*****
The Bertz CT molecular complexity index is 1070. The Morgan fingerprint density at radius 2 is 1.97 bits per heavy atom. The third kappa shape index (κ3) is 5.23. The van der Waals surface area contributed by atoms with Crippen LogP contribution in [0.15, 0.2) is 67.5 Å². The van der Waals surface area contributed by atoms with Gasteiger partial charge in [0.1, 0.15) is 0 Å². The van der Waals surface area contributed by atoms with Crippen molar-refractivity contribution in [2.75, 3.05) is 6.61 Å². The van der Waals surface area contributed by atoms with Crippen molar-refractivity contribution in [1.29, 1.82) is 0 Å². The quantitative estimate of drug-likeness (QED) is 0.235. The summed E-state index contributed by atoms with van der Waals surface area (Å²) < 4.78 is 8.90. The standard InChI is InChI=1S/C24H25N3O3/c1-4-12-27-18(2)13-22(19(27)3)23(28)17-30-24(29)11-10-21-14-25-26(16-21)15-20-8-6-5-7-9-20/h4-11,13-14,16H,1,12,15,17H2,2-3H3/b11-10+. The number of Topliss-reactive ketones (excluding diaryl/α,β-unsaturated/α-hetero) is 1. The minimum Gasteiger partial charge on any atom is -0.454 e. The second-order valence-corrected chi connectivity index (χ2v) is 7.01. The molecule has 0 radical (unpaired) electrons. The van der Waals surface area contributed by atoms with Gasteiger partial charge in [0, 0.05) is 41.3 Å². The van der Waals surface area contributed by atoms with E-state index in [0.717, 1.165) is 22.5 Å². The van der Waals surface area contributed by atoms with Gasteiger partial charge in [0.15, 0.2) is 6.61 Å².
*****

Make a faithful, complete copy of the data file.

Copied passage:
The Bertz CT molecular complexity index is 1070. The Morgan fingerprint density at radius 2 is 1.97 bits per heavy atom. The third kappa shape index (κ3) is 5.23. The van der Waals surface area contributed by atoms with Crippen LogP contribution in [0.15, 0.2) is 67.5 Å². The van der Waals surface area contributed by atoms with Gasteiger partial charge in [0.1, 0.15) is 0 Å². The van der Waals surface area contributed by atoms with Crippen molar-refractivity contribution in [2.75, 3.05) is 6.61 Å². The van der Waals surface area contributed by atoms with Crippen molar-refractivity contribution in [1.29, 1.82) is 0 Å². The quantitative estimate of drug-likeness (QED) is 0.235. The summed E-state index contributed by atoms with van der Waals surface area (Å²) < 4.78 is 8.90. The standard InChI is InChI=1S/C24H25N3O3/c1-4-12-27-18(2)13-22(19(27)3)23(28)17-30-24(29)11-10-21-14-25-26(16-21)15-20-8-6-5-7-9-20/h4-11,13-14,16H,1,12,15,17H2,2-3H3/b11-10+. The number of Topliss-reactive ketones (excluding diaryl/α,β-unsaturated/α-hetero) is 1. The minimum Gasteiger partial charge on any atom is -0.454 e. The second-order valence-corrected chi connectivity index (χ2v) is 7.01. The molecule has 0 radical (unpaired) electrons. The van der Waals surface area contributed by atoms with Gasteiger partial charge in [0, 0.05) is 41.3 Å². The van der Waals surface area contributed by atoms with E-state index in [0.717, 1.165) is 22.5 Å². The van der Waals surface area contributed by atoms with Gasteiger partial charge in [0.15, 0.2) is 6.61 Å².